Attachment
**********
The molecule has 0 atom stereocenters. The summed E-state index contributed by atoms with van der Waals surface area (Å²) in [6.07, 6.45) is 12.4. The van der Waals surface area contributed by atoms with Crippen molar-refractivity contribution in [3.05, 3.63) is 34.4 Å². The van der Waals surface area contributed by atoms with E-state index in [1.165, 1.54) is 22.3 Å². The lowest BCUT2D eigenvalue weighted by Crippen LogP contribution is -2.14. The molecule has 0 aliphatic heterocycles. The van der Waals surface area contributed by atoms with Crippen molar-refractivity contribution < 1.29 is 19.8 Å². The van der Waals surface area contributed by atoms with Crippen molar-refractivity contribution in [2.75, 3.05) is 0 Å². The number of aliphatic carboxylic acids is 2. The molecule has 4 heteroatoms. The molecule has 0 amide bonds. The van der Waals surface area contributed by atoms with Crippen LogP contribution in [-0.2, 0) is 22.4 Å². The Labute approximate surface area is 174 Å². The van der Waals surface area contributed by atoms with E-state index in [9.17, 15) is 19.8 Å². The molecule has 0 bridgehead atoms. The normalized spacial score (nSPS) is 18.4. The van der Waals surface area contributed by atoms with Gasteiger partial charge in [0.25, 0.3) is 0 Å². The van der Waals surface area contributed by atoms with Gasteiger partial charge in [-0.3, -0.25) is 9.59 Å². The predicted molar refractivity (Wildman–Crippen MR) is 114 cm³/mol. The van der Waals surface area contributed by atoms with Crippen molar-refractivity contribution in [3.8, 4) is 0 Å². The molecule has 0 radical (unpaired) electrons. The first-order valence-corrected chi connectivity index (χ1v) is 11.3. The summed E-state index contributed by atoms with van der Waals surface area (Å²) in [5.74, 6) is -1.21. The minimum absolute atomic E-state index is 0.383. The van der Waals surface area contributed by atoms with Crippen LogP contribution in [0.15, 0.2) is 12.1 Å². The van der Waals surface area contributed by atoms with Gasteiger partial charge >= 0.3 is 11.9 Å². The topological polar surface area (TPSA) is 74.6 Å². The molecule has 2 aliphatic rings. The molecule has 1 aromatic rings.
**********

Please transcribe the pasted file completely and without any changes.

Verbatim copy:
The molecule has 0 atom stereocenters. The summed E-state index contributed by atoms with van der Waals surface area (Å²) in [6.07, 6.45) is 12.4. The van der Waals surface area contributed by atoms with Crippen molar-refractivity contribution in [3.05, 3.63) is 34.4 Å². The van der Waals surface area contributed by atoms with E-state index in [1.165, 1.54) is 22.3 Å². The lowest BCUT2D eigenvalue weighted by Crippen LogP contribution is -2.14. The molecule has 0 aliphatic heterocycles. The van der Waals surface area contributed by atoms with Crippen molar-refractivity contribution < 1.29 is 19.8 Å². The van der Waals surface area contributed by atoms with Crippen molar-refractivity contribution in [2.75, 3.05) is 0 Å². The number of aliphatic carboxylic acids is 2. The molecule has 4 heteroatoms. The molecule has 0 amide bonds. The van der Waals surface area contributed by atoms with Crippen LogP contribution in [-0.2, 0) is 22.4 Å². The Labute approximate surface area is 174 Å². The van der Waals surface area contributed by atoms with E-state index in [9.17, 15) is 19.8 Å². The molecule has 0 bridgehead atoms. The normalized spacial score (nSPS) is 18.4. The van der Waals surface area contributed by atoms with Gasteiger partial charge in [0.25, 0.3) is 0 Å². The van der Waals surface area contributed by atoms with Gasteiger partial charge in [-0.3, -0.25) is 9.59 Å². The predicted molar refractivity (Wildman–Crippen MR) is 114 cm³/mol. The van der Waals surface area contributed by atoms with Crippen molar-refractivity contribution in [3.8, 4) is 0 Å². The molecule has 0 radical (unpaired) electrons. The first-order valence-corrected chi connectivity index (χ1v) is 11.3. The summed E-state index contributed by atoms with van der Waals surface area (Å²) in [5.74, 6) is -1.21. The minimum absolute atomic E-state index is 0.383. The van der Waals surface area contributed by atoms with Crippen LogP contribution in [0.15, 0.2) is 12.1 Å². The van der Waals surface area contributed by atoms with Gasteiger partial charge >= 0.3 is 11.9 Å². The topological polar surface area (TPSA) is 74.6 Å². The molecule has 2 aliphatic rings. The molecule has 1 aromatic rings.